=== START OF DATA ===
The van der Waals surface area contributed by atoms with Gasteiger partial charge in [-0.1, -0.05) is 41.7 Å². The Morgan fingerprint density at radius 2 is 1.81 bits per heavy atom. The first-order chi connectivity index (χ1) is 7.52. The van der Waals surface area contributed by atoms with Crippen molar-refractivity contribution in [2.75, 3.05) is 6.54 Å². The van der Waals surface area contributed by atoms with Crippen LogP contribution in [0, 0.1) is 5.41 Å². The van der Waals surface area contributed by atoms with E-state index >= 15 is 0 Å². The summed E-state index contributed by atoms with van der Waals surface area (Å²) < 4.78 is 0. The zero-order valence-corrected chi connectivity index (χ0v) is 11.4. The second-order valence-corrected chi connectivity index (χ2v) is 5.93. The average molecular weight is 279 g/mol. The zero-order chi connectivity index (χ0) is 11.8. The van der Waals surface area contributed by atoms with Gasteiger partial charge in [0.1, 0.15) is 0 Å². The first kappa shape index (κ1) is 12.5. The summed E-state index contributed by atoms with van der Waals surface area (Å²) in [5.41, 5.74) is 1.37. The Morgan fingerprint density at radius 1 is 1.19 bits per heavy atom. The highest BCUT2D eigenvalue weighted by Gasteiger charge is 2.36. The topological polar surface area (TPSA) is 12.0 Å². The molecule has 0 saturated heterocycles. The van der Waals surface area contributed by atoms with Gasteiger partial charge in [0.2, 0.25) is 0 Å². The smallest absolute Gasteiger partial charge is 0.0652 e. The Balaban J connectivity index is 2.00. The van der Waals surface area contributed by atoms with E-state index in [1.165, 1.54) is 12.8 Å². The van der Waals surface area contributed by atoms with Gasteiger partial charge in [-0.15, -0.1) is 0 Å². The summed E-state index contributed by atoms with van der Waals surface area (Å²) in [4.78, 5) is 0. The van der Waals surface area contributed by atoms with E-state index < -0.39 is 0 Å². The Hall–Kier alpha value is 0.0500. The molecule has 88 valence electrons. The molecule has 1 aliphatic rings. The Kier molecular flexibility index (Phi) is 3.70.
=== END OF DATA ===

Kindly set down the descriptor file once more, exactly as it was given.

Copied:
The van der Waals surface area contributed by atoms with Gasteiger partial charge in [-0.1, -0.05) is 41.7 Å². The Morgan fingerprint density at radius 2 is 1.81 bits per heavy atom. The first-order chi connectivity index (χ1) is 7.52. The van der Waals surface area contributed by atoms with Crippen molar-refractivity contribution in [2.75, 3.05) is 6.54 Å². The van der Waals surface area contributed by atoms with Crippen LogP contribution in [0, 0.1) is 5.41 Å². The van der Waals surface area contributed by atoms with E-state index >= 15 is 0 Å². The summed E-state index contributed by atoms with van der Waals surface area (Å²) < 4.78 is 0. The zero-order valence-corrected chi connectivity index (χ0v) is 11.4. The second-order valence-corrected chi connectivity index (χ2v) is 5.93. The average molecular weight is 279 g/mol. The zero-order chi connectivity index (χ0) is 11.8. The van der Waals surface area contributed by atoms with Gasteiger partial charge in [0.1, 0.15) is 0 Å². The first kappa shape index (κ1) is 12.5. The summed E-state index contributed by atoms with van der Waals surface area (Å²) in [5.41, 5.74) is 1.37. The Morgan fingerprint density at radius 1 is 1.19 bits per heavy atom. The highest BCUT2D eigenvalue weighted by Gasteiger charge is 2.36. The topological polar surface area (TPSA) is 12.0 Å². The molecule has 0 saturated heterocycles. The van der Waals surface area contributed by atoms with Gasteiger partial charge in [0.2, 0.25) is 0 Å². The smallest absolute Gasteiger partial charge is 0.0652 e. The Balaban J connectivity index is 2.00. The van der Waals surface area contributed by atoms with E-state index in [1.165, 1.54) is 12.8 Å². The van der Waals surface area contributed by atoms with Gasteiger partial charge in [-0.15, -0.1) is 0 Å². The summed E-state index contributed by atoms with van der Waals surface area (Å²) in [4.78, 5) is 0. The van der Waals surface area contributed by atoms with E-state index < -0.39 is 0 Å². The Hall–Kier alpha value is 0.0500. The molecule has 88 valence electrons. The molecule has 1 aliphatic rings. The Kier molecular flexibility index (Phi) is 3.70.